The Great Debate

Why socialist Bernie Sanders may just shake up the 2016 presidential race

By Robert L. Borosage
May 7, 2015
U.S. Senator Sanders holds news conference after announcing his candidacy for the 2016 Democratic presidential nomination, on Capitol Hill in Washington

Senator Bernie Sanders after he announced his candidacy for the 2016 Democratic presidential nomination, on Capitol Hill in Washington, April 30, 2015. REUTERS/Jonathan Ernst

A lose-lose choice for Hillary Clinton

By Bill Schneider
April 21, 2015
U.S. Secretary of State Clinton reacts while testifying on the Benghazi attacks during Senate Foreign Relations Committee hearing in Washington

Secretary of State Hillary Clinton responds to intense questioning about the September attacks on U.S. diplomatic sites in Benghazi, Libya, during a Senate Foreign Relations Committee hearing on Capitol Hill in Washington January 23, 2013. REUTERS/Jason Reed

Why Boehner’s invite to Netanyahu is unconstitutional

By Elizabeth A. Cobbs
March 2, 2015
U.S. President Barack Obama meets with Israel's PM Benjamin Netanyahu at the White House in Washington

President Barack Obama (R) meets with Israeli Prime Minister Benjamin Netanyahu at the White House in Washington, October 1, 2014. REUTERS/Kevin Lamarque

Why the 2016 Republican nominee is likely to be chosen by the blue states

By Bill Schneider
February 17, 2015
Former Florida Governor Jeb Bush addresses delegates during the final session of the Republican National Convention in Tampa

Former Florida Governor Jeb Bush addresses delegates at the Republican National Convention in Tampa, Florida, August 30, 2012 REUTERS/Mike Segar

The war between Congress and the White House

By Bill Schneider
February 6, 2015
U.S. Speaker of the House John Boehner watches as U.S. President Barack Obama hosts a bipartisan meeting of Congressional leaders in the Cabinet Room of the White House in Washington

House Speaker John Boehner watches as President Barack Obama hosts a bipartisan meeting of congressional leaders in the Cabinet Room of the White House in Washington, January 13, 2015. REUTERS/Larry Downing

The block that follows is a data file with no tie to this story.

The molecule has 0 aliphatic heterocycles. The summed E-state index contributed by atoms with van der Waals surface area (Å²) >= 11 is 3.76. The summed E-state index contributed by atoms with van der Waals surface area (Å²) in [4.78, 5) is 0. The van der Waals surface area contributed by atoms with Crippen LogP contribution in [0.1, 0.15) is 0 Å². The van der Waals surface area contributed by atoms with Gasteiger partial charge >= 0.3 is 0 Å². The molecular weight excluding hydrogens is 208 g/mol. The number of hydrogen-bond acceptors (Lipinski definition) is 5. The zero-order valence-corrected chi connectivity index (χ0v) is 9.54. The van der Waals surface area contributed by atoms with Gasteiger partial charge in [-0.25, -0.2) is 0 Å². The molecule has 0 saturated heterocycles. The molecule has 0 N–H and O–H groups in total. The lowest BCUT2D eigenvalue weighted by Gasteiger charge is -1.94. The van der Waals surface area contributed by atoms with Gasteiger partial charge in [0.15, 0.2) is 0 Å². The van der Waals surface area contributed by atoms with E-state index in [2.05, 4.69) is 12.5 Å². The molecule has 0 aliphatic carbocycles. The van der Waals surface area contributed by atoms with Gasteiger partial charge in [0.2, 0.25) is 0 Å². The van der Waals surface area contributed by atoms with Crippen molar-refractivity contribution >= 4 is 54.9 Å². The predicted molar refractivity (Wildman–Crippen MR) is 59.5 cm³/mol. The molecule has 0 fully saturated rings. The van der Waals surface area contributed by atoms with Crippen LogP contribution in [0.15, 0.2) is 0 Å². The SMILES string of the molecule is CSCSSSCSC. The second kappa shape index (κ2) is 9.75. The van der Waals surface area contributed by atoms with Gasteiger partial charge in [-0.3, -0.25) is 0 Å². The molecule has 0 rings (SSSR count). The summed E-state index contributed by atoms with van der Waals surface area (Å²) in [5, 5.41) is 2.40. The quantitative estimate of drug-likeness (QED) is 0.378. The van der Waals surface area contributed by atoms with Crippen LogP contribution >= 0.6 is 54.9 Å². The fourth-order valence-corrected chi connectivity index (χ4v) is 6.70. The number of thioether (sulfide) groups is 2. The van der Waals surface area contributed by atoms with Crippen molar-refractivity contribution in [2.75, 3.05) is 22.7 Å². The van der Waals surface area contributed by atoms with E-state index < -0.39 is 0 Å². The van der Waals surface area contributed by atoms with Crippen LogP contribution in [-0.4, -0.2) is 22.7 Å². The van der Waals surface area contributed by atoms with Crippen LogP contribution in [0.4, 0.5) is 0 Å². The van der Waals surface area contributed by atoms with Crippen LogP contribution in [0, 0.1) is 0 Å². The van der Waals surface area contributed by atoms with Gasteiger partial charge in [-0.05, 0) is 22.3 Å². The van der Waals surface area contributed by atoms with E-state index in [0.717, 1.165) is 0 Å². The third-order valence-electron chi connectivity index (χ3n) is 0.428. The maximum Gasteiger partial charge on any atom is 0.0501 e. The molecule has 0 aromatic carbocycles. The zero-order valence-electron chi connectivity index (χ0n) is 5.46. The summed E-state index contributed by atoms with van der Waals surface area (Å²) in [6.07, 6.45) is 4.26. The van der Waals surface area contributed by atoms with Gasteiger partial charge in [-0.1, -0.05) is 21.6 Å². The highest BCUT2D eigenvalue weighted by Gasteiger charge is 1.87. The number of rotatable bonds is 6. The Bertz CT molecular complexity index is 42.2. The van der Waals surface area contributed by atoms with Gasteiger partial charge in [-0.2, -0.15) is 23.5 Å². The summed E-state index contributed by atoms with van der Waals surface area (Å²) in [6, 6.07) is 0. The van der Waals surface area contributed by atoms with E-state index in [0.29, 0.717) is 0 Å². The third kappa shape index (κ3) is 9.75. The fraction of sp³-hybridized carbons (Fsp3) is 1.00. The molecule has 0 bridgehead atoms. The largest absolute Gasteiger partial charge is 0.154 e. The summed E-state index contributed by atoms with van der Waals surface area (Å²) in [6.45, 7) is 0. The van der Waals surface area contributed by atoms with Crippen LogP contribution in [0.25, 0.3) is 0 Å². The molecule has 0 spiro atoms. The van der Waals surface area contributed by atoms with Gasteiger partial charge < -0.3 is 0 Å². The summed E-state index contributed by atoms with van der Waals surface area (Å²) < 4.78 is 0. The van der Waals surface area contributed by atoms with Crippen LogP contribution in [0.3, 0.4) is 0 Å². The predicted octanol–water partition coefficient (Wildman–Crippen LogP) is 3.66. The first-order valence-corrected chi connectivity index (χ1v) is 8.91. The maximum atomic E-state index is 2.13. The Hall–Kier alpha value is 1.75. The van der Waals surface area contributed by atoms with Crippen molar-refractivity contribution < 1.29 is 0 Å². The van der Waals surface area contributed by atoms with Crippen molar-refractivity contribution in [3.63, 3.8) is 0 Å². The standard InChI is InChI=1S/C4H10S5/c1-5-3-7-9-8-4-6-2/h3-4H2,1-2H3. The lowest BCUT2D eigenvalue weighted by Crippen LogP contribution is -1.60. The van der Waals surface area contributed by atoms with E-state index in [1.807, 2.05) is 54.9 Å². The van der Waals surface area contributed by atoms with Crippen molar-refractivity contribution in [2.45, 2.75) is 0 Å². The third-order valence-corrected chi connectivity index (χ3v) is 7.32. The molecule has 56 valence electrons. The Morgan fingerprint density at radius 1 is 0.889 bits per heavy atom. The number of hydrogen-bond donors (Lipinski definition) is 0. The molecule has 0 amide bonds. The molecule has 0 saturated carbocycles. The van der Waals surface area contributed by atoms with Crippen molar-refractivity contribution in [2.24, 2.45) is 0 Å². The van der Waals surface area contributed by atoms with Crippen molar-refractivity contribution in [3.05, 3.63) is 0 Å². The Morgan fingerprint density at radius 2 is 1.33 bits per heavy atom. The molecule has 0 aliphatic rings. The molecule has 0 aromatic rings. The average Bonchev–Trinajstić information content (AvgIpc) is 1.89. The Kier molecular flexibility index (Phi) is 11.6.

Israel’s dangerous new game playing out in Washington’s corridors of power

By Bill Schneider
January 27, 2015
U.S. President Barack Obama meets with Israel's PM Benjamin Netanyahu at the White House in Washington

Israeli Prime Minister Benjamin Netanyahu listens as President Barack Obama (R) speaks in the Oval Office of the White House in Washington, October 1, 2014. REUTERS/Kevin Lamarque

Republicans talk about inequality. But how serious are they?

By Bill Schneider
January 20, 2015

Senate Majority Leader Harry Reid, House Speaker John Boehner, Senate Republican Leader Mitch McConnell stand at a ceremony to posthumously present the Congressional Gold Medal to Raoul Wallenberg in Washington

President Barack Obama is laying down his marker Tuesday with his State of the Union Address. He told a closed-door meeting of Senate Democrats last week, “I’m not going to spend the next two years on defense. I’m going to play offense.”

What does it take to win the Democratic nomination in 2016?

By Bill Schneider
December 29, 2014

ydbElizabeth Warren, candidate for the U.S. Senate in Massachusetts, addresses the second session of the Democratic National Convention in Charlotte

Get out your pitchforks, Democrats! A showdown over populism is coming.

The core of the problem is the decline of Democratic support among white working-class voters.  White voters without a college degree made up 36 percent of the midterm electorate this year. They voted nearly 2-to-1 Republican.

from Anatole Kaletsky:

Why political gridlock works for the U.S. economy, but not for Japan or EU

By Anatole Kaletsky
November 7, 2014

U.S. President Obama hosts a luncheon for bi-partisan Congressional leaders in the Old Family Dining Room at the White House in Washington

Is gridlocked government a betrayal of democracy? Or does it allow citizens to get on with their lives and businesses, unencumbered by meddlesome politicians?

Every political landslide carries the seeds of its own destruction

By Bill Schneider
November 7, 2014

U.S. Senate minority leader Mitch McConnell holds a news conference after he was re-elected to a sixth term to the U.S. Senate at the University of Louisville in Louisville

You can’t govern the United States from Capitol Hill. Republicans learned that after they took over Congress in 1994. House Speaker Newt Gingrich claimed a mandate to enforce his “Contract with America.”  What he had was a mandate to make deals with President Bill Clinton.